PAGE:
She continued by saying that they “look forward to working on policies to ensure macroeconomic stability and prosperity for all of Pakistan’s citizens with the new government.”

In addition to stating that the plan is “supporting the authority’s efforts to stabilise the economy and to, of course, with a strong focus on protecting the most vulnerable,” Kozack said the lender increased the total disbursements under the Standby Arrangement (SBA) to $1.9 billion.

This has been accomplished by closely adhering to budgetary constraints and safeguarding the social safety net. In order to keep foreign exchange reserves growing and rein in inflation, a strict monetary policy stance has been maintained, the speaker stated.

The PTI founding chairman decided to write a letter to the international lender, asking it to demand an audit of the election held on February 8 before it proceeds with discussions with Islamabad for a new loan programme. This move prompted the IMF to release its statement.

In response to the former premier’s request, IMF Director of Communications Julie Kozak stated, “I’m not going to comment on ongoing political developments,” during a news conference.

She continued by saying that they “look forward to working on policies to ensure macroeconomic stability and prosperity for all of Pakistan’s citizens with the new government.”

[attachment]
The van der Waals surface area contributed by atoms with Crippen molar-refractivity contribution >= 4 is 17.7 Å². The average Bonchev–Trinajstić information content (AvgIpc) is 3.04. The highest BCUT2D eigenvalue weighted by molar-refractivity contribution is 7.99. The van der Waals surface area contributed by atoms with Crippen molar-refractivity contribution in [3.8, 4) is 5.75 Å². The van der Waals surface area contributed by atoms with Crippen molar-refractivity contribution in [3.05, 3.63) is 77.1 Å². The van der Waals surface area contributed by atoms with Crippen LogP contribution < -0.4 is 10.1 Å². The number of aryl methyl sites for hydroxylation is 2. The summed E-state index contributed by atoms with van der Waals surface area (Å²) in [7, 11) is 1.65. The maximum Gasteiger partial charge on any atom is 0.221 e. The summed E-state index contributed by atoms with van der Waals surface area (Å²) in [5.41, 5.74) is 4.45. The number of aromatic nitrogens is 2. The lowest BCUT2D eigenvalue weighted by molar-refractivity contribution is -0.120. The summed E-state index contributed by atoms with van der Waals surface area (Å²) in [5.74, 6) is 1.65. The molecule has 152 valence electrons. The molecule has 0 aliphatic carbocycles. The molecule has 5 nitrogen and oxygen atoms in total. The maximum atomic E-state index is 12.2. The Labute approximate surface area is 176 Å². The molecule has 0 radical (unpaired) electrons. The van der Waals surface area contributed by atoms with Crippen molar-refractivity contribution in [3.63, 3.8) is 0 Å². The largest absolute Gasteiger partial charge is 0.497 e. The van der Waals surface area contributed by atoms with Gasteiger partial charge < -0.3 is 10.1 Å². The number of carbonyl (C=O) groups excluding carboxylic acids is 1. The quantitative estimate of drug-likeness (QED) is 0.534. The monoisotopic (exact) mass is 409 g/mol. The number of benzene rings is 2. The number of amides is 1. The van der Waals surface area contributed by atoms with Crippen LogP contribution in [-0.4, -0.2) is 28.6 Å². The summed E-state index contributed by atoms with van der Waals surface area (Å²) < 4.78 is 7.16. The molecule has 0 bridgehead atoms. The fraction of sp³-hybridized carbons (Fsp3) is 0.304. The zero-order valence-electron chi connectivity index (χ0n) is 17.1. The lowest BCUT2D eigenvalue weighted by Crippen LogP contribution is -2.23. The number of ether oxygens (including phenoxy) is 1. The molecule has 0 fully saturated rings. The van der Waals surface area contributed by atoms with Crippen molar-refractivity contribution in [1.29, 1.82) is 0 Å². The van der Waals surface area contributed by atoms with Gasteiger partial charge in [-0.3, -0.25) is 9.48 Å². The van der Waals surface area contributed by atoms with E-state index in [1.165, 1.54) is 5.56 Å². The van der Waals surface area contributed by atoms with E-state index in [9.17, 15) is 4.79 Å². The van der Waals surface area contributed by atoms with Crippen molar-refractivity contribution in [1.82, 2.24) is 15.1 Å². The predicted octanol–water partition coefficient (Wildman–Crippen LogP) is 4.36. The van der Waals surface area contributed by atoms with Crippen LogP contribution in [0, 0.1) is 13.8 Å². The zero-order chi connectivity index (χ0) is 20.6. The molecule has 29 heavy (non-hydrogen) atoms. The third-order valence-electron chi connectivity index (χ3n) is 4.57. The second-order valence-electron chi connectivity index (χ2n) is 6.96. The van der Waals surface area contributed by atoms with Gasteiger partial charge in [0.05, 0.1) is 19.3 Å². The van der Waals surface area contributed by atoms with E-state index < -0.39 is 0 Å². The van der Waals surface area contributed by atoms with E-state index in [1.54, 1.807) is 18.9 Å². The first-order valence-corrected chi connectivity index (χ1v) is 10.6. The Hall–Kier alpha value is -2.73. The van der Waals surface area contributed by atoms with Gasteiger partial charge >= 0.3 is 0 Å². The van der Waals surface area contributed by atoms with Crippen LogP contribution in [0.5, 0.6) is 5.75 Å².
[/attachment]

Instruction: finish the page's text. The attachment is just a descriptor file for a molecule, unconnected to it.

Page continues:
In addition to stating that the plan is “supporting the authority’s efforts to stabilise the economy and to, of course, with a strong focus on protecting the most vulnerable,” Kozack said the lender increased the total disbursements under the Standby Arrangement (SBA) to $1.9 billion.

This has been accomplished by closely adhering to budgetary constraints and safeguarding the social safety net. In order to keep foreign exchange reserves growing and rein in inflation, a strict monetary policy stance has been maintained, the speaker stated.

The PTI founding chairman decided to write a letter to the international lender, asking it to demand an audit of the election held on February 8 before it proceeds with discussions with Islamabad for a new loan programme. This move prompted the IMF to release its statement.